Tuesday, January 5, 2010
Locrian Prep Territories for March 2010 Release
Locrian have completed their new collaborative studio album, entitled Territories. The album was recorded in January 2009 at Phantom Manor Studios in Chicago, IL and features numerous collaborators including Andrew Scherer (Velnias), Mark Solotroff (Bloodyminded), Bruce Lamont (Yakuza), and Blake Judd (Nachtmystium). The album will also be a collaboration between four labels from three countries: At War With False Noise (UK), Basses Frequences (France), Bloodlust! (USA), and Small Doses (USA). Territories is Locrian's second studio album and is slated for a March 1st release.
The full tracklisting is as follows:
1. Inverted Ruins
2. Between Barrows
3. Procession of Ancestral Brutalism
4. Ring Road
5. Antediluvian Territory
6. The Columnless Arcade
A description of the release is listed below.
LOCRIAN - TERRITORIES
Labels: At War With False Noise/Basses Frequences/Bloodlust!/Small Doses
Release Date: March 1, 2010
André Foisy and Terence Hannum have spent the last several years honing the Locrian sound. They’ve taken elements from noise, power electronics, drone, and black metal to come up with a truly unique sound reflecting the sprawling urban decay surrounding them in Chicago. After nearly two dozen releases, they’ve found themselves in the world of Territories. For this release, Locrian has pulled out all the stops and fleshed out the band with the help of Mark Solotroff (Bloodyminded, Anatomy of Habit) on vocals and synthesizers, Blake Judd (Nachtmystium) on guitar, Bruce Lamont (Yakuza) on saxophone and vocals, and Andrew Scherer (Velnias) on drums. The results of this massive collaborative effort are apparent from the moment the album starts. The textures run darker and deeper; the vocals--sometimes three layers deep--seem to be conjured from the decrepit muck of a failed civilization; the feedback takes on a more pronounced presence; and the big band allows for full-on black metal assaults that burst out of the tortured drones Locrian have come to be known for. Truly a case of the whole being greater than the sum of the parts, Territories may well be the most fully realized form of Locrian’s dystopic vision.
The pair's tortured compositions transplant listeners to a post-industrial wasteland where rusted factories and skeletal skyscrapers serve as the only remnants of a once-great society.
--Andy Downing, The Chicago Tribune
Distortion and delay is still the name of the game…[Locrian] screech like angry gulls above a cold, black sea of fuzzy drone. There are clear signs that this music is evolving into something more complex and structured, Foisy and Hannum crawling out of the murky ocean onto dry land like lungfish.
--Dan Warburton, Wire Magazine
Locrian evokes both murky, damp granite tunnels and Phantasm-like marble mist, a gaseous disorientation that works against the tried and true metalisms in a gripping way.… Locrian are much more of a junk drawer, with John Carpenter-like analog keyboards and post-rock gloom progressions that are dropped suddenly more than they are built upon. There’s a dogged vibe of disjointedness that lends a mysterious quality, as though each track were the unidentifiable scraps of some unfathomably enormous ghost vessel.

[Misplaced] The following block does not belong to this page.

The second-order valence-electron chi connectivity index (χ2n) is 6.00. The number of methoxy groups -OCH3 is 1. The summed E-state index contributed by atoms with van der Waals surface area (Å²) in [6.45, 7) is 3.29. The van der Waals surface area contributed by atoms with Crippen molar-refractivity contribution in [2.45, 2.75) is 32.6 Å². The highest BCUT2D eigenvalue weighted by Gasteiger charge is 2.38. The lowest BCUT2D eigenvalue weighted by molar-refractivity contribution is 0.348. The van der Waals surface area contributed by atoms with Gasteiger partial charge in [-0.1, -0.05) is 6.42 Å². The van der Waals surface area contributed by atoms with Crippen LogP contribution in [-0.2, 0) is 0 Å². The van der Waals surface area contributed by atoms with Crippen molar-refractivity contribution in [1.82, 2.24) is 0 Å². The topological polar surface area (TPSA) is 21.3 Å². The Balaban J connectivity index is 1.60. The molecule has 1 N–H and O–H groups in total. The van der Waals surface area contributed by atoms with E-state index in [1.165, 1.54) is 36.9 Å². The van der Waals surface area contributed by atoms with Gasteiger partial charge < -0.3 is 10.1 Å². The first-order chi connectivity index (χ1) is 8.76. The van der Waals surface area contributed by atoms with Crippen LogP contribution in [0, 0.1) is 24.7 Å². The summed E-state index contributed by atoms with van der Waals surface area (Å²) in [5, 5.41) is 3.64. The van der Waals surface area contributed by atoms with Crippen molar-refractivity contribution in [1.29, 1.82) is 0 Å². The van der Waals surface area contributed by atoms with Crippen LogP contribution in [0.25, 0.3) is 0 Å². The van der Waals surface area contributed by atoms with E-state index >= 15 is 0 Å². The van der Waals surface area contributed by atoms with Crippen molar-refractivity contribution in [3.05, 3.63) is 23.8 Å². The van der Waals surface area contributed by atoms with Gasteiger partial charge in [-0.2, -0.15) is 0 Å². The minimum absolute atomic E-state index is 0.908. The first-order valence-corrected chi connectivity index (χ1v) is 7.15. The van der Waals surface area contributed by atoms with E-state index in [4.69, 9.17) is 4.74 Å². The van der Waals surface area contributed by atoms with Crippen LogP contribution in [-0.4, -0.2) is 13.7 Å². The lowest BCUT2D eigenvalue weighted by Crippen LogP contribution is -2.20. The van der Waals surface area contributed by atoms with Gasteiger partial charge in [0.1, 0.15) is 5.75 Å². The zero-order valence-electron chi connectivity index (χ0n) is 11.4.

--Willcoma, Tiny Mix Tapes
Locrian get their tones from below ground and stun repeatedly when things get heavy.
--Scott Seward, Decibel Magazine
There's certainly an element of drone in Locrian's music: a steady, rippling hum, produced by a combo of synth, organ, and other electronics, throbs in the background of almost every track.…Sometimes the extended [guitar] lines are skittery and gnarled, and at other times they groan and moan in slow, winding arcs….Certain pieces are darkly meditative, others claustrophobic, and still others harrowing and cathartic. Locrian have demonstrated an impressive sonic range and curiosity; instead of obsessing microscopically over a single kind of sound, they mix things up, and everything I've heard feels equally committed.
--Peter Margasak, Chicago Reader
[Locrian] have already achieved a brilliant post-Television minimalist slant with their guitar chores, and even if they don’t allow much room outside of that pattern, they truly fill the interior of it.… Feedback is a surge. Brilliant in a weird and minor way.
--Byron Coley, Wire Magazine
Locrian have a focus that doesn’t fall into either chin stroking or weeded out jam-mode. Generating the atmosphere of a dark that’s definitely of this world and era - no rambling basement bullshit for this duo - [Locrian] manifests the sound of jackals seeking prey in abandoned malls. Locrian’s vision is an internalised one, a view that’s expressed through ferocious volume with a finger than remains on the trigger guard.
--Scott McKeating, Rock-a-Rolla
Looming monoliths of distorted synthesizer erode in slow motion while a brittle, hazy guitar line wavers slowly back and forth like a rusty weathervane creaking in the wind. And then: thhttp://www.blogger.com/img/blank.gife voices. Disembodied howls rising from the devil’s asshole. Greyfield Shrines is a single long-form composition—how long depends on you, since there’s a locked groove at the end of side one—and its beautiful, eerie tones are matched by its beautiful, eerie packaging.
--J. Niimi, Chicago Reader
Imagine, if you will, waking up in the morning. You walk into the kitchen and hear a pot of coffee brewing. You step outside and hear several different sounds: construction workers repairing and adding to a building nearby, cars driving by on the street, the distant sound of an airplane flying overhead….If hearing these noises in real life isn’t enough for you, then Chicago’s LOCRIAN was created just for you.
--Mike, Metal Temple